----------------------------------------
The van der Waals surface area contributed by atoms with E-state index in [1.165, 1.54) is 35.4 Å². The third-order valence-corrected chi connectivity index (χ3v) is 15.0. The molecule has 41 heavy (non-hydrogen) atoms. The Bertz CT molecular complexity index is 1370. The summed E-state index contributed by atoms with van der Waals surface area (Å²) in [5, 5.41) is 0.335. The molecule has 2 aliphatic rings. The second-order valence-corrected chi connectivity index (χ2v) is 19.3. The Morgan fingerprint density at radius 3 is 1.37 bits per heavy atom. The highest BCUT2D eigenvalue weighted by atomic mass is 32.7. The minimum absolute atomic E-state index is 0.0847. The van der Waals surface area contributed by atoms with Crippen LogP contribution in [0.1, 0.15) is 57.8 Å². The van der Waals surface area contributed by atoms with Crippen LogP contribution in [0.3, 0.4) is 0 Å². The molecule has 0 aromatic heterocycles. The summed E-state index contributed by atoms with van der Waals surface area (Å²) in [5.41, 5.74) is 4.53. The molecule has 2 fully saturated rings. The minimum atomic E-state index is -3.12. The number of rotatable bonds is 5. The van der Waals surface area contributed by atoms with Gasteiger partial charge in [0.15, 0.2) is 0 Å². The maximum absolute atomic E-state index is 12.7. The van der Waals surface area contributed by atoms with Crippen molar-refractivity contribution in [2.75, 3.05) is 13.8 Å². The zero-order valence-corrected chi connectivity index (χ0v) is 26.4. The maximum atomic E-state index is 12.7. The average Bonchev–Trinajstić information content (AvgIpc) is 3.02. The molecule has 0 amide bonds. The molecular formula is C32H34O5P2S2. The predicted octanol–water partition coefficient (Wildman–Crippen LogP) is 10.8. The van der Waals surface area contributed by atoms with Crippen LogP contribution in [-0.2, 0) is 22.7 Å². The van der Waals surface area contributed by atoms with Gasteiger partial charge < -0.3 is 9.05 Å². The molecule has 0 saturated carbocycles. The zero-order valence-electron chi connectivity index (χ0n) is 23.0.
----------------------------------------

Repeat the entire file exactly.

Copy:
The van der Waals surface area contributed by atoms with E-state index in [1.165, 1.54) is 35.4 Å². The third-order valence-corrected chi connectivity index (χ3v) is 15.0. The molecule has 41 heavy (non-hydrogen) atoms. The Bertz CT molecular complexity index is 1370. The summed E-state index contributed by atoms with van der Waals surface area (Å²) in [5, 5.41) is 0.335. The molecule has 2 aliphatic rings. The second-order valence-corrected chi connectivity index (χ2v) is 19.3. The Morgan fingerprint density at radius 3 is 1.37 bits per heavy atom. The highest BCUT2D eigenvalue weighted by atomic mass is 32.7. The minimum absolute atomic E-state index is 0.0847. The van der Waals surface area contributed by atoms with Crippen LogP contribution in [0.1, 0.15) is 57.8 Å². The van der Waals surface area contributed by atoms with Crippen LogP contribution in [0.3, 0.4) is 0 Å². The molecule has 0 aromatic heterocycles. The summed E-state index contributed by atoms with van der Waals surface area (Å²) in [5.41, 5.74) is 4.53. The molecule has 2 fully saturated rings. The minimum atomic E-state index is -3.12. The number of rotatable bonds is 5. The van der Waals surface area contributed by atoms with Gasteiger partial charge in [0.15, 0.2) is 0 Å². The maximum absolute atomic E-state index is 12.7. The van der Waals surface area contributed by atoms with Crippen molar-refractivity contribution in [2.75, 3.05) is 13.8 Å². The zero-order valence-corrected chi connectivity index (χ0v) is 26.4. The maximum atomic E-state index is 12.7. The average Bonchev–Trinajstić information content (AvgIpc) is 3.02. The molecule has 0 amide bonds. The molecular formula is C32H34O5P2S2. The predicted octanol–water partition coefficient (Wildman–Crippen LogP) is 10.8. The van der Waals surface area contributed by atoms with Crippen LogP contribution in [-0.2, 0) is 22.7 Å². The van der Waals surface area contributed by atoms with Gasteiger partial charge < -0.3 is 9.05 Å². The molecule has 0 saturated carbocycles. The zero-order valence-electron chi connectivity index (χ0n) is 23.0.